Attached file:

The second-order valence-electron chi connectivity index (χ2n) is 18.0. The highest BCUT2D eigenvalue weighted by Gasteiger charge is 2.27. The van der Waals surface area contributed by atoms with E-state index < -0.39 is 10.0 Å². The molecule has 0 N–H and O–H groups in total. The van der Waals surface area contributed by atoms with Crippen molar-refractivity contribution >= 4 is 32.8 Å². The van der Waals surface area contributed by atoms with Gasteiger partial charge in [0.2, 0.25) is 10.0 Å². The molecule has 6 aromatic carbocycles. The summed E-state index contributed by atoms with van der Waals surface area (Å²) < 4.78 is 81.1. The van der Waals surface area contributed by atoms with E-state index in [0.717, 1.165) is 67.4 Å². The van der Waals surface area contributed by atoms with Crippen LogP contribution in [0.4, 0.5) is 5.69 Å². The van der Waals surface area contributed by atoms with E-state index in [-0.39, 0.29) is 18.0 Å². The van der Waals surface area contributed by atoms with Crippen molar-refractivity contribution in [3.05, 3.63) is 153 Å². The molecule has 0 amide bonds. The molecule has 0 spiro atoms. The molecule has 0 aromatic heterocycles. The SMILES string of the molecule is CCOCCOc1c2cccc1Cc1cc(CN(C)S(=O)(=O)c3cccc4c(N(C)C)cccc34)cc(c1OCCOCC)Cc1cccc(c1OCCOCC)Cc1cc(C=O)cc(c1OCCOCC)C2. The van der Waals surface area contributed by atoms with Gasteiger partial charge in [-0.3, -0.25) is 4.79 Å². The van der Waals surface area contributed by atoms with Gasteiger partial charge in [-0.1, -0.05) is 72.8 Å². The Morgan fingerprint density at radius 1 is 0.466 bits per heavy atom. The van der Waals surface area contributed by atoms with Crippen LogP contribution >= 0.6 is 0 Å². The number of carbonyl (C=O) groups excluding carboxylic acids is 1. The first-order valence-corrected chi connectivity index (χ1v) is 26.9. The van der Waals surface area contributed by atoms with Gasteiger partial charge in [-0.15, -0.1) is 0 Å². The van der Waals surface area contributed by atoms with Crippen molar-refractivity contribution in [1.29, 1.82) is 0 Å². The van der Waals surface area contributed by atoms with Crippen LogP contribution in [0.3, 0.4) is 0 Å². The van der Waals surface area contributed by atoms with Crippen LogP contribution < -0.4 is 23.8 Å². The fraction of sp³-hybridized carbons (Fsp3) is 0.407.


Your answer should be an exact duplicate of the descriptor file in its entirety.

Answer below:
The second-order valence-electron chi connectivity index (χ2n) is 18.0. The highest BCUT2D eigenvalue weighted by Gasteiger charge is 2.27. The van der Waals surface area contributed by atoms with E-state index < -0.39 is 10.0 Å². The molecule has 0 N–H and O–H groups in total. The van der Waals surface area contributed by atoms with Crippen molar-refractivity contribution >= 4 is 32.8 Å². The van der Waals surface area contributed by atoms with Gasteiger partial charge in [0.2, 0.25) is 10.0 Å². The molecule has 6 aromatic carbocycles. The summed E-state index contributed by atoms with van der Waals surface area (Å²) < 4.78 is 81.1. The van der Waals surface area contributed by atoms with E-state index in [0.717, 1.165) is 67.4 Å². The van der Waals surface area contributed by atoms with Crippen LogP contribution in [0.4, 0.5) is 5.69 Å². The van der Waals surface area contributed by atoms with E-state index in [-0.39, 0.29) is 18.0 Å². The van der Waals surface area contributed by atoms with Crippen molar-refractivity contribution in [3.05, 3.63) is 153 Å². The molecule has 0 amide bonds. The molecule has 0 spiro atoms. The molecule has 0 aromatic heterocycles. The SMILES string of the molecule is CCOCCOc1c2cccc1Cc1cc(CN(C)S(=O)(=O)c3cccc4c(N(C)C)cccc34)cc(c1OCCOCC)Cc1cccc(c1OCCOCC)Cc1cc(C=O)cc(c1OCCOCC)C2. The van der Waals surface area contributed by atoms with Gasteiger partial charge in [-0.3, -0.25) is 4.79 Å². The van der Waals surface area contributed by atoms with Gasteiger partial charge in [-0.1, -0.05) is 72.8 Å². The Morgan fingerprint density at radius 1 is 0.466 bits per heavy atom. The van der Waals surface area contributed by atoms with Crippen LogP contribution >= 0.6 is 0 Å². The number of carbonyl (C=O) groups excluding carboxylic acids is 1. The first-order valence-corrected chi connectivity index (χ1v) is 26.9. The van der Waals surface area contributed by atoms with Gasteiger partial charge in [-0.15, -0.1) is 0 Å². The van der Waals surface area contributed by atoms with Crippen molar-refractivity contribution in [1.29, 1.82) is 0 Å². The van der Waals surface area contributed by atoms with Crippen LogP contribution in [0.3, 0.4) is 0 Å². The van der Waals surface area contributed by atoms with Crippen LogP contribution < -0.4 is 23.8 Å². The fraction of sp³-hybridized carbons (Fsp3) is 0.407.